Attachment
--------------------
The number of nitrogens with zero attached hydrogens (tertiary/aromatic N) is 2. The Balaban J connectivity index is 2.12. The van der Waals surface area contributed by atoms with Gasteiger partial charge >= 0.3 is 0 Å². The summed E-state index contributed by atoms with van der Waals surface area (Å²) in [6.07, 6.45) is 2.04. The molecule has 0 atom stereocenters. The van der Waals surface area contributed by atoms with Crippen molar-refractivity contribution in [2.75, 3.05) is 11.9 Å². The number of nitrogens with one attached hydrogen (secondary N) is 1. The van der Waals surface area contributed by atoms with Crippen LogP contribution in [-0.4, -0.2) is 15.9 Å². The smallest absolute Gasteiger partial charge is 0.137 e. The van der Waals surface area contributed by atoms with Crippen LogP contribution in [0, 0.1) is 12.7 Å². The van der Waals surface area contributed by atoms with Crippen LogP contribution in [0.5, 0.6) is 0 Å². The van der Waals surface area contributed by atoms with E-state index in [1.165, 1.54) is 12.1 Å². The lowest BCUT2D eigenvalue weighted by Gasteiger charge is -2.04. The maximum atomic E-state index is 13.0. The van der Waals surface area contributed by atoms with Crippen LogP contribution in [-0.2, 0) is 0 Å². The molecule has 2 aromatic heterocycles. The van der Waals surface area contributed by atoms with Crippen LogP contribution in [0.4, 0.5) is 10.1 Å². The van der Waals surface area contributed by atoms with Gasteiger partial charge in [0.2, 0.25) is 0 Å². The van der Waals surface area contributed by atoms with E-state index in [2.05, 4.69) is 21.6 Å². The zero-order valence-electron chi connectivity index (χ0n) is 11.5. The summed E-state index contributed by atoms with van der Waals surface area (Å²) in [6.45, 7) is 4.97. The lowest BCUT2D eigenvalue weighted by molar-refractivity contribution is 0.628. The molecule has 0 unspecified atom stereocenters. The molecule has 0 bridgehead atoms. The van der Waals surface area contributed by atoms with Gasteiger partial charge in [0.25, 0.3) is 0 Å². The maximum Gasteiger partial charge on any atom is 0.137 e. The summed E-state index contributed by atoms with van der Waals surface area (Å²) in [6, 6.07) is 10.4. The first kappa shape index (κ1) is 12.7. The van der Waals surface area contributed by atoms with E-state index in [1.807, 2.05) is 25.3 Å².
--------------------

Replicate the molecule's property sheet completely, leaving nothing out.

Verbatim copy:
The number of nitrogens with zero attached hydrogens (tertiary/aromatic N) is 2. The Balaban J connectivity index is 2.12. The van der Waals surface area contributed by atoms with Gasteiger partial charge >= 0.3 is 0 Å². The summed E-state index contributed by atoms with van der Waals surface area (Å²) in [6.07, 6.45) is 2.04. The molecule has 0 atom stereocenters. The van der Waals surface area contributed by atoms with Crippen molar-refractivity contribution in [2.75, 3.05) is 11.9 Å². The number of nitrogens with one attached hydrogen (secondary N) is 1. The van der Waals surface area contributed by atoms with Crippen LogP contribution in [-0.4, -0.2) is 15.9 Å². The smallest absolute Gasteiger partial charge is 0.137 e. The van der Waals surface area contributed by atoms with Crippen LogP contribution in [0, 0.1) is 12.7 Å². The van der Waals surface area contributed by atoms with Crippen LogP contribution in [0.5, 0.6) is 0 Å². The van der Waals surface area contributed by atoms with E-state index in [1.165, 1.54) is 12.1 Å². The lowest BCUT2D eigenvalue weighted by Gasteiger charge is -2.04. The maximum atomic E-state index is 13.0. The van der Waals surface area contributed by atoms with Crippen LogP contribution in [-0.2, 0) is 0 Å². The molecule has 2 aromatic heterocycles. The van der Waals surface area contributed by atoms with Crippen LogP contribution in [0.4, 0.5) is 10.1 Å². The van der Waals surface area contributed by atoms with Gasteiger partial charge in [0.2, 0.25) is 0 Å². The van der Waals surface area contributed by atoms with E-state index in [2.05, 4.69) is 21.6 Å². The zero-order valence-electron chi connectivity index (χ0n) is 11.5. The summed E-state index contributed by atoms with van der Waals surface area (Å²) in [6.45, 7) is 4.97. The lowest BCUT2D eigenvalue weighted by molar-refractivity contribution is 0.628. The molecule has 0 unspecified atom stereocenters. The molecule has 0 bridgehead atoms. The van der Waals surface area contributed by atoms with Gasteiger partial charge in [0.25, 0.3) is 0 Å². The maximum Gasteiger partial charge on any atom is 0.137 e. The summed E-state index contributed by atoms with van der Waals surface area (Å²) in [6, 6.07) is 10.4. The first kappa shape index (κ1) is 12.7. The van der Waals surface area contributed by atoms with E-state index in [1.807, 2.05) is 25.3 Å².